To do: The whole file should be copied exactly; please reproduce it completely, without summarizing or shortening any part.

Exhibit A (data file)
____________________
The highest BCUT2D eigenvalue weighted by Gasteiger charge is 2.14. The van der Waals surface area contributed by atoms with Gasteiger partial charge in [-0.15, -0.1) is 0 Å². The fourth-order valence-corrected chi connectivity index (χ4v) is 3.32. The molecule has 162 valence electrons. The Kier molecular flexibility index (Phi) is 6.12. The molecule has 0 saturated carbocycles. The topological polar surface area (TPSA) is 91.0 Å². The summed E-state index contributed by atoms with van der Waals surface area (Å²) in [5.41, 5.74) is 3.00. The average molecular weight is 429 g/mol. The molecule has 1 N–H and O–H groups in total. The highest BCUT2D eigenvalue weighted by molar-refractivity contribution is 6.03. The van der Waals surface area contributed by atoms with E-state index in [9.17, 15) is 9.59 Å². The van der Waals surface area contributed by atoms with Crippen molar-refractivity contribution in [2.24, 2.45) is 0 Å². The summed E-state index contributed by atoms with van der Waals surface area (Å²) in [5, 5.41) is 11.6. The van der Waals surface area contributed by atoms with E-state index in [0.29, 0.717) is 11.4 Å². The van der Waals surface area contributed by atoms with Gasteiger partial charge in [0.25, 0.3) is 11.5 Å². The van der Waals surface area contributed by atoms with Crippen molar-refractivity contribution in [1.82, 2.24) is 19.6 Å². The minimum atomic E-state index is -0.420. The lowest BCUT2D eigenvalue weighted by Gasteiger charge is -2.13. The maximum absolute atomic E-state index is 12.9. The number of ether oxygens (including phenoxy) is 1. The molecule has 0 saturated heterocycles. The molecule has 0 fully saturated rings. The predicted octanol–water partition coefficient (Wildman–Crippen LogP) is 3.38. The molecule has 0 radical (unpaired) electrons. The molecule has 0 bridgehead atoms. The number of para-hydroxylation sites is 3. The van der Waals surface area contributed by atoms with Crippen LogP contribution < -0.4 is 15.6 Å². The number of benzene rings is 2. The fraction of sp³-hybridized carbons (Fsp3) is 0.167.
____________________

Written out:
The highest BCUT2D eigenvalue weighted by Gasteiger charge is 2.14. The van der Waals surface area contributed by atoms with Gasteiger partial charge in [-0.15, -0.1) is 0 Å². The fourth-order valence-corrected chi connectivity index (χ4v) is 3.32. The molecule has 162 valence electrons. The Kier molecular flexibility index (Phi) is 6.12. The molecule has 0 saturated carbocycles. The topological polar surface area (TPSA) is 91.0 Å². The summed E-state index contributed by atoms with van der Waals surface area (Å²) in [5.41, 5.74) is 3.00. The average molecular weight is 429 g/mol. The molecule has 1 N–H and O–H groups in total. The highest BCUT2D eigenvalue weighted by molar-refractivity contribution is 6.03. The van der Waals surface area contributed by atoms with E-state index in [9.17, 15) is 9.59 Å². The van der Waals surface area contributed by atoms with Crippen molar-refractivity contribution in [2.24, 2.45) is 0 Å². The summed E-state index contributed by atoms with van der Waals surface area (Å²) in [5, 5.41) is 11.6. The van der Waals surface area contributed by atoms with E-state index in [0.29, 0.717) is 11.4 Å². The van der Waals surface area contributed by atoms with Gasteiger partial charge in [0.25, 0.3) is 11.5 Å². The van der Waals surface area contributed by atoms with Crippen molar-refractivity contribution in [1.82, 2.24) is 19.6 Å². The minimum atomic E-state index is -0.420. The lowest BCUT2D eigenvalue weighted by Gasteiger charge is -2.13. The maximum absolute atomic E-state index is 12.9. The number of ether oxygens (including phenoxy) is 1. The molecule has 0 saturated heterocycles. The molecule has 0 fully saturated rings. The predicted octanol–water partition coefficient (Wildman–Crippen LogP) is 3.38. The molecule has 0 radical (unpaired) electrons. The molecule has 0 bridgehead atoms. The number of para-hydroxylation sites is 3. The van der Waals surface area contributed by atoms with Crippen LogP contribution < -0.4 is 15.6 Å². The number of benzene rings is 2. The fraction of sp³-hybridized carbons (Fsp3) is 0.167.